Classroom culture differences create challenges for international students


Many international students experience culture shock in varying ways when they come to the United States for college.


Gabriela Aponte Sosa, a junior in hospitality management and vice president of the International Student Council (ISC), experienced a shift in curriculum and classroom culture as she went from academic and merit-based work to focus on networking and the experience environment.

International students at Iowa State overcome language barriers, cultural nuances and difficulty adapting to a new way of living.

The 2022 freshman class is the most diverse in Iowa State’s history, according to the Office of the Registrar at Iowa State, and a total of 2,351 international students enrolled in spring 2023, comprising 8.4% of the total enrollment. In comparison, international students pay an estimated $44,264 in attendance whereas residential students pay $23,472.

Aponte Sosa said she struggled with the geographical, educational and cultural transitions along with many other international students.

Aponte Sosa said it is typically difficult to find a group of people at ISU who are going through the same experience. She said the U.S. has a significantly different schooling system that took some getting used to.

Aponte Sosa said at Iowa State, education is more about students’ learning and accomplishments as individuals and how much effort they put into their schooling versus the success of the community as a whole.

“Going through that transition of being so academically and merit-based, to being in more of a networking environment and experience environment to see what you can do to build up your experience rather than just going to class [was different],” Aponte Sosa said.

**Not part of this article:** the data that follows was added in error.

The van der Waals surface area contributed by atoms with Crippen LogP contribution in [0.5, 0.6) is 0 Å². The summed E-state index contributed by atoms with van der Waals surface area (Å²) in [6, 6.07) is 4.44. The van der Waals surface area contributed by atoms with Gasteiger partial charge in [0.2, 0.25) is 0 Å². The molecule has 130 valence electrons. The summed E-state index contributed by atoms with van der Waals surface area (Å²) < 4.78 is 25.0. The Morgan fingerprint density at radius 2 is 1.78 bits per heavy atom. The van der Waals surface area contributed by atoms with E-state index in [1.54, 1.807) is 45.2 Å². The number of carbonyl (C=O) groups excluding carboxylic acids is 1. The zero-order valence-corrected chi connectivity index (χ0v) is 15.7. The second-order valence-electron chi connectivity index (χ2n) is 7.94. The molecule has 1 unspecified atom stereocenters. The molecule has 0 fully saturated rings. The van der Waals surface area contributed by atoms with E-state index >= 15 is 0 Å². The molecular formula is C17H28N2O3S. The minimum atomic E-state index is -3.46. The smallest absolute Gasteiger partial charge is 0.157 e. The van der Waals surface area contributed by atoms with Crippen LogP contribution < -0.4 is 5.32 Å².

Aponte Sosa said the mindset and cultural shift was a difficult transition from Bogota, Colombia.

“I come from a very collectivist culture, so back home is more about what you do as a group and how your group sees you and what you can do to benefit those around you,” Aponte Sosa said. “Meanwhile, here, the focus is a little bit more on yourself as what can you do to enhance your own experience, and the priority is your own future.”

Aponte Sosa suggests resources like the Cultural Ambassador Program for international students struggling with geographical, educational and cultural transitions.

As vice president of the ISC, Aponte Sosa said the council works to improve communication, cooperation and celebration of international students at Iowa State. She said they aim to educate and raise awareness for humanitarian issues and organize events highlighting cultures and ways of life from different international communities.

“We’re coming here to live alone; we’re starting a new experience; we’ve never been to college; we have to take care of ourselves for the first time,” Aponte Sosa said. “This is the place where you can find people who have similar niche interests, and knowing that we’re all in the same boat has helped a lot.”

Aponte Sosa pointed out the significant cultural shift coming to the U.S. and adapting to different customs and greetings.